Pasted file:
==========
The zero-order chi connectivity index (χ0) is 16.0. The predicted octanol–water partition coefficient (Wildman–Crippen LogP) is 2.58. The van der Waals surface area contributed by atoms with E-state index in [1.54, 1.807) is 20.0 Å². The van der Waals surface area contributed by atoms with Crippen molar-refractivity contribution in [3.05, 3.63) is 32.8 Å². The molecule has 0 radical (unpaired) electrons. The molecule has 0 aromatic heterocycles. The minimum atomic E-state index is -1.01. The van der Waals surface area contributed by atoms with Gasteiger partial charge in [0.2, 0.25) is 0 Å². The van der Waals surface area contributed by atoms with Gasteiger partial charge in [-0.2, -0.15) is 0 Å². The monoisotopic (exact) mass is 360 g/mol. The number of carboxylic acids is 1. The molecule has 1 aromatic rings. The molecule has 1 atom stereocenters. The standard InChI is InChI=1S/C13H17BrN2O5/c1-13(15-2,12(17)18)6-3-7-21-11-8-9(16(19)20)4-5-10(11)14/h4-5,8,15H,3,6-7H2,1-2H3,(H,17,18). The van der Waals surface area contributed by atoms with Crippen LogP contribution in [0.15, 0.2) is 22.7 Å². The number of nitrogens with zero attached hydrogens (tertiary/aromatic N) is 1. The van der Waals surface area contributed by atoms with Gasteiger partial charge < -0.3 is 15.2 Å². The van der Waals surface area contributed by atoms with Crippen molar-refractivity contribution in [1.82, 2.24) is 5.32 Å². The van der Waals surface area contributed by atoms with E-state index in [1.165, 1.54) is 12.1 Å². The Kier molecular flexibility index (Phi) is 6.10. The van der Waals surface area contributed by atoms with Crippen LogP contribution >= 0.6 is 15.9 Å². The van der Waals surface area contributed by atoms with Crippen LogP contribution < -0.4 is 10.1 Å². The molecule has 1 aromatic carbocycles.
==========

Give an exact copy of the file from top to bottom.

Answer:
The zero-order chi connectivity index (χ0) is 16.0. The predicted octanol–water partition coefficient (Wildman–Crippen LogP) is 2.58. The van der Waals surface area contributed by atoms with E-state index in [1.54, 1.807) is 20.0 Å². The van der Waals surface area contributed by atoms with Crippen molar-refractivity contribution in [3.05, 3.63) is 32.8 Å². The molecule has 0 radical (unpaired) electrons. The molecule has 0 aromatic heterocycles. The minimum atomic E-state index is -1.01. The van der Waals surface area contributed by atoms with Gasteiger partial charge in [0.2, 0.25) is 0 Å². The van der Waals surface area contributed by atoms with Gasteiger partial charge in [-0.2, -0.15) is 0 Å². The monoisotopic (exact) mass is 360 g/mol. The number of carboxylic acids is 1. The molecule has 1 aromatic rings. The molecule has 1 atom stereocenters. The standard InChI is InChI=1S/C13H17BrN2O5/c1-13(15-2,12(17)18)6-3-7-21-11-8-9(16(19)20)4-5-10(11)14/h4-5,8,15H,3,6-7H2,1-2H3,(H,17,18). The van der Waals surface area contributed by atoms with Crippen LogP contribution in [0.15, 0.2) is 22.7 Å². The number of nitrogens with zero attached hydrogens (tertiary/aromatic N) is 1. The van der Waals surface area contributed by atoms with Gasteiger partial charge < -0.3 is 15.2 Å². The van der Waals surface area contributed by atoms with Crippen molar-refractivity contribution in [1.82, 2.24) is 5.32 Å². The van der Waals surface area contributed by atoms with E-state index in [1.165, 1.54) is 12.1 Å². The Kier molecular flexibility index (Phi) is 6.10. The van der Waals surface area contributed by atoms with Crippen LogP contribution >= 0.6 is 15.9 Å². The van der Waals surface area contributed by atoms with Crippen LogP contribution < -0.4 is 10.1 Å². The molecule has 1 aromatic carbocycles.